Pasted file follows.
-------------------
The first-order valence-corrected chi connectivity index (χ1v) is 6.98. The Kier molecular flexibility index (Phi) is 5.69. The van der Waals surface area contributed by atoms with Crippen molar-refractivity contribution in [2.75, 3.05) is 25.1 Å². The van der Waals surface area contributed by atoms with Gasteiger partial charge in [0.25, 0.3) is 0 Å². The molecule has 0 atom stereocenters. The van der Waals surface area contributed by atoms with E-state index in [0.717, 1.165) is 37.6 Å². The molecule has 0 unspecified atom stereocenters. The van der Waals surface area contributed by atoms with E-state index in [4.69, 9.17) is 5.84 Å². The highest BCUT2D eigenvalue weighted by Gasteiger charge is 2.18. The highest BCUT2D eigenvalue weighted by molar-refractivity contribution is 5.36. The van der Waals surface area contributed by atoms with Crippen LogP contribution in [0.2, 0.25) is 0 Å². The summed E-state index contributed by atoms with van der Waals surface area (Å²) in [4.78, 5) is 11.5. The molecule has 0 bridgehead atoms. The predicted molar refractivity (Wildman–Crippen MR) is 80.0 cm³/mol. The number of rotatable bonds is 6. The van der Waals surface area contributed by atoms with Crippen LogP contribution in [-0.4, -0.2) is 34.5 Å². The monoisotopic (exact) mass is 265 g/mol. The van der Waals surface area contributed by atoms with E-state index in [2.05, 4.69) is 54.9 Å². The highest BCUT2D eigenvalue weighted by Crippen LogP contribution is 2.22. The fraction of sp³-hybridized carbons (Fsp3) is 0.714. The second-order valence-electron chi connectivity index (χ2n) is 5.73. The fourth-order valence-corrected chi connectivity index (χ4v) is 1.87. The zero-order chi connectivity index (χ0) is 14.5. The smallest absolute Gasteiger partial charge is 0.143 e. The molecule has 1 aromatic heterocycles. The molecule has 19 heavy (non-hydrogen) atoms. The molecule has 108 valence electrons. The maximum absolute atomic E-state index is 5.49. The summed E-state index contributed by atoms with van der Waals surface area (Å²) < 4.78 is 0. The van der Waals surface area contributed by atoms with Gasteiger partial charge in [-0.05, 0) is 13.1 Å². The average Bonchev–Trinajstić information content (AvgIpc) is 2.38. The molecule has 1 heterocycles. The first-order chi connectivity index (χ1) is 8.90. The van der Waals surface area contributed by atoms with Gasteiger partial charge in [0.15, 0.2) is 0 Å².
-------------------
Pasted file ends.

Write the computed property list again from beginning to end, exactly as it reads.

The first-order valence-corrected chi connectivity index (χ1v) is 6.98. The Kier molecular flexibility index (Phi) is 5.69. The van der Waals surface area contributed by atoms with Crippen molar-refractivity contribution in [2.75, 3.05) is 25.1 Å². The van der Waals surface area contributed by atoms with Gasteiger partial charge in [0.25, 0.3) is 0 Å². The molecule has 0 atom stereocenters. The van der Waals surface area contributed by atoms with E-state index in [0.717, 1.165) is 37.6 Å². The molecule has 0 unspecified atom stereocenters. The van der Waals surface area contributed by atoms with E-state index in [4.69, 9.17) is 5.84 Å². The highest BCUT2D eigenvalue weighted by Gasteiger charge is 2.18. The highest BCUT2D eigenvalue weighted by molar-refractivity contribution is 5.36. The van der Waals surface area contributed by atoms with Crippen LogP contribution in [0.2, 0.25) is 0 Å². The summed E-state index contributed by atoms with van der Waals surface area (Å²) in [4.78, 5) is 11.5. The molecule has 0 bridgehead atoms. The predicted molar refractivity (Wildman–Crippen MR) is 80.0 cm³/mol. The number of rotatable bonds is 6. The van der Waals surface area contributed by atoms with Crippen LogP contribution in [-0.4, -0.2) is 34.5 Å². The monoisotopic (exact) mass is 265 g/mol. The van der Waals surface area contributed by atoms with E-state index in [2.05, 4.69) is 54.9 Å². The highest BCUT2D eigenvalue weighted by Crippen LogP contribution is 2.22. The fraction of sp³-hybridized carbons (Fsp3) is 0.714. The second-order valence-electron chi connectivity index (χ2n) is 5.73. The fourth-order valence-corrected chi connectivity index (χ4v) is 1.87. The zero-order chi connectivity index (χ0) is 14.5. The smallest absolute Gasteiger partial charge is 0.143 e. The molecule has 1 aromatic heterocycles. The molecule has 19 heavy (non-hydrogen) atoms. The molecule has 108 valence electrons. The maximum absolute atomic E-state index is 5.49. The summed E-state index contributed by atoms with van der Waals surface area (Å²) < 4.78 is 0. The van der Waals surface area contributed by atoms with Gasteiger partial charge in [-0.05, 0) is 13.1 Å². The average Bonchev–Trinajstić information content (AvgIpc) is 2.38. The molecule has 1 heterocycles. The first-order chi connectivity index (χ1) is 8.90. The van der Waals surface area contributed by atoms with Gasteiger partial charge in [0.15, 0.2) is 0 Å².